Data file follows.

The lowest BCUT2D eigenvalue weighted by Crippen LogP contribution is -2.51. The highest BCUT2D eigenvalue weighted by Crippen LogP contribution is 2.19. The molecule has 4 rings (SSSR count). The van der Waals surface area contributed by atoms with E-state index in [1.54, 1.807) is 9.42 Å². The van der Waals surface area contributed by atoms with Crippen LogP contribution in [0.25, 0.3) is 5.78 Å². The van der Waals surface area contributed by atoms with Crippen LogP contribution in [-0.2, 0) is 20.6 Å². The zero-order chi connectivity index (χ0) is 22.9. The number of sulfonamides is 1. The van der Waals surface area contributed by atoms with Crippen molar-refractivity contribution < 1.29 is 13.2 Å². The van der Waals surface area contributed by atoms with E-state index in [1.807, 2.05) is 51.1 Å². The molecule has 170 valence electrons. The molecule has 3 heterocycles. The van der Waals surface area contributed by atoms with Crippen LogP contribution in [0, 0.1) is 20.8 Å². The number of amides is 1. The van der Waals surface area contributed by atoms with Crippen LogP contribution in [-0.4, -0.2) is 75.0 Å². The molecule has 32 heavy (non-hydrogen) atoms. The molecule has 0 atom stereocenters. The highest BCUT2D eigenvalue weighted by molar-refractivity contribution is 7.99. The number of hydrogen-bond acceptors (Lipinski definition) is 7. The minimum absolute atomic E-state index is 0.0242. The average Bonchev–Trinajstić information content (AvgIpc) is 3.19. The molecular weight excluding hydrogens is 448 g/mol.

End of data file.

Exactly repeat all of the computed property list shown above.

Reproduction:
The lowest BCUT2D eigenvalue weighted by Crippen LogP contribution is -2.51. The highest BCUT2D eigenvalue weighted by Crippen LogP contribution is 2.19. The molecule has 4 rings (SSSR count). The van der Waals surface area contributed by atoms with E-state index in [1.54, 1.807) is 9.42 Å². The van der Waals surface area contributed by atoms with Crippen LogP contribution in [0.25, 0.3) is 5.78 Å². The van der Waals surface area contributed by atoms with Crippen LogP contribution in [-0.2, 0) is 20.6 Å². The zero-order chi connectivity index (χ0) is 22.9. The number of sulfonamides is 1. The van der Waals surface area contributed by atoms with Crippen molar-refractivity contribution < 1.29 is 13.2 Å². The van der Waals surface area contributed by atoms with E-state index in [1.807, 2.05) is 51.1 Å². The molecule has 170 valence electrons. The molecule has 3 heterocycles. The van der Waals surface area contributed by atoms with Crippen LogP contribution in [0, 0.1) is 20.8 Å². The number of amides is 1. The van der Waals surface area contributed by atoms with Crippen LogP contribution in [-0.4, -0.2) is 75.0 Å². The molecule has 32 heavy (non-hydrogen) atoms. The molecule has 0 atom stereocenters. The highest BCUT2D eigenvalue weighted by molar-refractivity contribution is 7.99. The number of hydrogen-bond acceptors (Lipinski definition) is 7. The minimum absolute atomic E-state index is 0.0242. The average Bonchev–Trinajstić information content (AvgIpc) is 3.19. The molecular weight excluding hydrogens is 448 g/mol.